A sentencing hearing for the Alberta man found guilty of killing an Edmonton-area couple six years ago enters its second week on Monday.
Earlier this year, Travis Vader was convicted of two counts of manslaughter in the deaths of St. Albert couple Lyle and Marie McCann. The couple, in their late 70s, vanished on their way to a camping trip in British Columbia.
In the days after they vanished, their burned-out motorhome and a vehicle they had been towing were discovered in the woods near Edson. But their bodies have never been found.
Justice Denny Thomas determined that Vader, a desperate drug addict, came across the seniors in their RV and killed them during a robbery.
Defence lawyer Nathan Whitling is asking the court to stay Vader’s conviction or at least reduce his sentence — even to time served — because of mistreatment. An application before the court also claims RCMP prevented Vader from consulting with a lawyer when he was questioned about the McCanns.
Whitling has suggested a maximum sentence of four to six years, before credit, while the Crown is asking for a life term, but has not yet addressed parole eligibility.
Vader has also filed a lawsuit claiming mistreatment by guards.
Last week Vader testified at the manslaughter hearing and listed numerous allegations of abuse over the last six years. Vader said he was humiliated by strip searches, attacked by guards and subjected to horrendous living conditions while in custody.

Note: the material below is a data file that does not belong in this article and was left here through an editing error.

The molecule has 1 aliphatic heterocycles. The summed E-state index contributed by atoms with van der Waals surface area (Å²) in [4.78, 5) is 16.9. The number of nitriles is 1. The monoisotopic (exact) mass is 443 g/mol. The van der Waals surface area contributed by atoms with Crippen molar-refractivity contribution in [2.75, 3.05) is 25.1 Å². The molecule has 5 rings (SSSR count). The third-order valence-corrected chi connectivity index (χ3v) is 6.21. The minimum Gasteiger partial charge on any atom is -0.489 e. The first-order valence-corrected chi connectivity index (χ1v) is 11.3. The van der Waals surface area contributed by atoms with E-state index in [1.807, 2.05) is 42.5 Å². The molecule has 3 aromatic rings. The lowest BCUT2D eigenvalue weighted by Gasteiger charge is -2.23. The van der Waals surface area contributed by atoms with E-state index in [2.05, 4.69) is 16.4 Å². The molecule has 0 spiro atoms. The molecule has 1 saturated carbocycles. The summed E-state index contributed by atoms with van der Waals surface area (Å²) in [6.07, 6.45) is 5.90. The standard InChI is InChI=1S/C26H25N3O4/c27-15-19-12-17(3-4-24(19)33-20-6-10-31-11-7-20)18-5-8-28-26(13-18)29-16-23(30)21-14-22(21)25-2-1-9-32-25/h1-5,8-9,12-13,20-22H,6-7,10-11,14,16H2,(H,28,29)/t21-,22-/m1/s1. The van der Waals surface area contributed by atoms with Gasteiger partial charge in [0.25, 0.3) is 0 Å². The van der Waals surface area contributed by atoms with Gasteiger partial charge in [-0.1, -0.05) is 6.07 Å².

On Sunday, Bret McCann, the son of Lyle and Marie McCann, called on the federal government to make changes to remove inoperative and unconstitutional sections of the Criminal Code.
The call for action comes after Vader was found guilty of second-degree murder in September, but was convicted under an outdated section of the Criminal Code.
The section of the Criminal Code Justice Denny Thomas cited to convict Vader of second-degree murder, Section 230, was found unconstitutional in 1990 by the Supreme Court.
“When an experienced, senior court judge like Justice Thomas can’t figure out what the law is because the Criminal Code is so clogged up and cluttered with obsolete sections, how is the average citizen supposed to know what the law really is?” McCann questioned.
“I think it is ludicrous that these booby traps are allowed to just exist in the Criminal Code. As far as I know, the last time any section of the code was removed or repealed, to correct errors like this, was decades ago in the 1980s.”
The conviction was later changed to manslaughter.
The sentencing hearing is expected to run until Dec. 23.
— With files from The Canadian Press and Caley Ramsay, Global News